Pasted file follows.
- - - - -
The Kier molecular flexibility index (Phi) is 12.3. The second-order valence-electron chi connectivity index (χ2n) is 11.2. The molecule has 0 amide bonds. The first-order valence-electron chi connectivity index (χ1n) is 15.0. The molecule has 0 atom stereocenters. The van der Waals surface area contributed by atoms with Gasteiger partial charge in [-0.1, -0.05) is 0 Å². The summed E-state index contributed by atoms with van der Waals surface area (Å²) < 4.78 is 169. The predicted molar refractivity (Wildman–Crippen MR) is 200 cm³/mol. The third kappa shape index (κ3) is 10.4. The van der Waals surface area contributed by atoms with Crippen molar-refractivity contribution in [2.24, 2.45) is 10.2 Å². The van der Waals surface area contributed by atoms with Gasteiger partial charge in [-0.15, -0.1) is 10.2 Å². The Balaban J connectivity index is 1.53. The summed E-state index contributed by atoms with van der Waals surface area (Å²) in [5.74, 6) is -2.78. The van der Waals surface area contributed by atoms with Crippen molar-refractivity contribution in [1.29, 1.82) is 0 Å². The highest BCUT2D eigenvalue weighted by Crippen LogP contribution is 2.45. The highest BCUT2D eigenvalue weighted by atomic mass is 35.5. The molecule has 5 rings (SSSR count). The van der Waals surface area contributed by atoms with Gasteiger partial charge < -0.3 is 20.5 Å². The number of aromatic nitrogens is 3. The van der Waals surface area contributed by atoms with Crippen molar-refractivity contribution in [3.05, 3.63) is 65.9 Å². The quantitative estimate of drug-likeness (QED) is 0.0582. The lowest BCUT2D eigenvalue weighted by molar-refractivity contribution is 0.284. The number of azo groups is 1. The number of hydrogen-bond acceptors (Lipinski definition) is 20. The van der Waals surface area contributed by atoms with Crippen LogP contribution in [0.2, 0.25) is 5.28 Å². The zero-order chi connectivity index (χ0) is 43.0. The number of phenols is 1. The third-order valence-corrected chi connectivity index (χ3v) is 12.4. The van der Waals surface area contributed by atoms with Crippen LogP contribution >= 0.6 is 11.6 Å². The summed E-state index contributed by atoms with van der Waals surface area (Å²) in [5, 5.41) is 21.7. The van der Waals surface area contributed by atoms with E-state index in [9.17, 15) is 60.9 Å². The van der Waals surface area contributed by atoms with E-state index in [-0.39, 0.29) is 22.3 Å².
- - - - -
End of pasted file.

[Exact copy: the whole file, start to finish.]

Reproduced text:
The Kier molecular flexibility index (Phi) is 12.3. The second-order valence-electron chi connectivity index (χ2n) is 11.2. The molecule has 0 amide bonds. The first-order valence-electron chi connectivity index (χ1n) is 15.0. The molecule has 0 atom stereocenters. The van der Waals surface area contributed by atoms with Gasteiger partial charge in [-0.1, -0.05) is 0 Å². The summed E-state index contributed by atoms with van der Waals surface area (Å²) < 4.78 is 169. The predicted molar refractivity (Wildman–Crippen MR) is 200 cm³/mol. The third kappa shape index (κ3) is 10.4. The van der Waals surface area contributed by atoms with Crippen molar-refractivity contribution in [2.24, 2.45) is 10.2 Å². The van der Waals surface area contributed by atoms with Gasteiger partial charge in [-0.15, -0.1) is 10.2 Å². The Balaban J connectivity index is 1.53. The summed E-state index contributed by atoms with van der Waals surface area (Å²) in [5.74, 6) is -2.78. The van der Waals surface area contributed by atoms with Crippen molar-refractivity contribution in [1.29, 1.82) is 0 Å². The highest BCUT2D eigenvalue weighted by Crippen LogP contribution is 2.45. The highest BCUT2D eigenvalue weighted by atomic mass is 35.5. The molecule has 5 rings (SSSR count). The van der Waals surface area contributed by atoms with Gasteiger partial charge < -0.3 is 20.5 Å². The number of aromatic nitrogens is 3. The van der Waals surface area contributed by atoms with Crippen molar-refractivity contribution in [3.05, 3.63) is 65.9 Å². The quantitative estimate of drug-likeness (QED) is 0.0582. The lowest BCUT2D eigenvalue weighted by molar-refractivity contribution is 0.284. The number of azo groups is 1. The number of hydrogen-bond acceptors (Lipinski definition) is 20. The van der Waals surface area contributed by atoms with Crippen LogP contribution in [0.2, 0.25) is 5.28 Å². The zero-order chi connectivity index (χ0) is 43.0. The number of phenols is 1. The third-order valence-corrected chi connectivity index (χ3v) is 12.4. The van der Waals surface area contributed by atoms with Crippen LogP contribution >= 0.6 is 11.6 Å². The summed E-state index contributed by atoms with van der Waals surface area (Å²) in [5, 5.41) is 21.7. The van der Waals surface area contributed by atoms with E-state index in [9.17, 15) is 60.9 Å². The van der Waals surface area contributed by atoms with E-state index in [-0.39, 0.29) is 22.3 Å².